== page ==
Exploring Ambiguous Loss: Wives of Servicemen Missing in Action in Vietnam

Vickie J. Daughtrey, Estella A. Martínez, C. Diane Campbell
Asia and the Pacific
Thematic Area
Mental Health / Identification / Combatant
Open access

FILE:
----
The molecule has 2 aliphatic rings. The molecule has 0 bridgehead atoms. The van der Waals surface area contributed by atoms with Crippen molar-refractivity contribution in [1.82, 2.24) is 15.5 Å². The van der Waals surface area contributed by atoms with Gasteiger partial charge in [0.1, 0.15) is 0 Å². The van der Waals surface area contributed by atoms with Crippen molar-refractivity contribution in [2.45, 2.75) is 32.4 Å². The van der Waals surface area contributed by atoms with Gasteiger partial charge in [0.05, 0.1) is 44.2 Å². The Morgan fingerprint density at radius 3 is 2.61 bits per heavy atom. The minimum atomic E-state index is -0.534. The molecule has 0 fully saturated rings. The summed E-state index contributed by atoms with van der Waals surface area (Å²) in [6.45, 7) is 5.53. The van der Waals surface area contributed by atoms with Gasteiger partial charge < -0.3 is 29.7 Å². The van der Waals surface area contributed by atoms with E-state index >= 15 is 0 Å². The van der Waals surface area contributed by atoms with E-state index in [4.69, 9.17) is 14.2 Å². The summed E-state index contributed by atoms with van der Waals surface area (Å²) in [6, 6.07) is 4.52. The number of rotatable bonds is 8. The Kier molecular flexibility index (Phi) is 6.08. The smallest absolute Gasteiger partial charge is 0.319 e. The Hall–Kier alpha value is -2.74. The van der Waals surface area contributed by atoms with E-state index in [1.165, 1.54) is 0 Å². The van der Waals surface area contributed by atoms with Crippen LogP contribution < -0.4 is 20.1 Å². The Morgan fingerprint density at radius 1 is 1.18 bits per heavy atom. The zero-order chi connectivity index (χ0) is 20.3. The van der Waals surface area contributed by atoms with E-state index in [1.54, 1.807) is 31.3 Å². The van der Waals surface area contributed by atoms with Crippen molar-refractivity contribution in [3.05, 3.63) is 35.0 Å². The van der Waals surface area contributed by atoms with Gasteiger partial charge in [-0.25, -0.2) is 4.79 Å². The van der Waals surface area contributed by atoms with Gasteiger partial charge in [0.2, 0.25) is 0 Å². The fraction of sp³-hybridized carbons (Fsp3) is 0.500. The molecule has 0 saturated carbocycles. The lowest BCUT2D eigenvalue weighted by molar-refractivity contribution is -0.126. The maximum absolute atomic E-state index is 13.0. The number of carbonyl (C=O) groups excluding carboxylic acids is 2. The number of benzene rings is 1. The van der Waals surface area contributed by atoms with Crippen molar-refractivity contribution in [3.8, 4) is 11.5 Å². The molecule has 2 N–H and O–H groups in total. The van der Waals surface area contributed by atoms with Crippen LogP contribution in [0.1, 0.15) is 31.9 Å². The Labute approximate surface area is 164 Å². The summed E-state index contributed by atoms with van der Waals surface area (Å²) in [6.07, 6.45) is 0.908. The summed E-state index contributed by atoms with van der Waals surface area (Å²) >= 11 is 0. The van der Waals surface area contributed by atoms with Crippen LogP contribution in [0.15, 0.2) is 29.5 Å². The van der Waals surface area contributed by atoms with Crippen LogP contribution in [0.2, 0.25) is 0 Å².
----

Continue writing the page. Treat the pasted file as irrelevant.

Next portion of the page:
The first report of an American missing in action (MIA) during the Vietnam Conflict occurred in 1961, and such losses continued until the fall of South Vietnam in 1975. During that 14-year period, the Department of Defense listed 2583 men, from all branches of the services, as MIA or killed in action/body not recovered (KIA/BNR). A significant difference between normative family transitions and stressors, and the experience of the MIA family, is the prolonged and indefinite nature of the stress for the MIA family. The most common scenario surrounding a death comes with an official verification of its reality, usually a death certificate, the presence of a body to support physical verification, and a ritual farewell to the departed, which both sets in motion and supports the grieving process. Without physical verification of the death of her husband, the wife of an MIA will, at some point, decide whether to consider the husband dead and grieve the loss, or maintain hope that he will be returned, delaying the grieving process until such time as there is conclusive evidence of his death.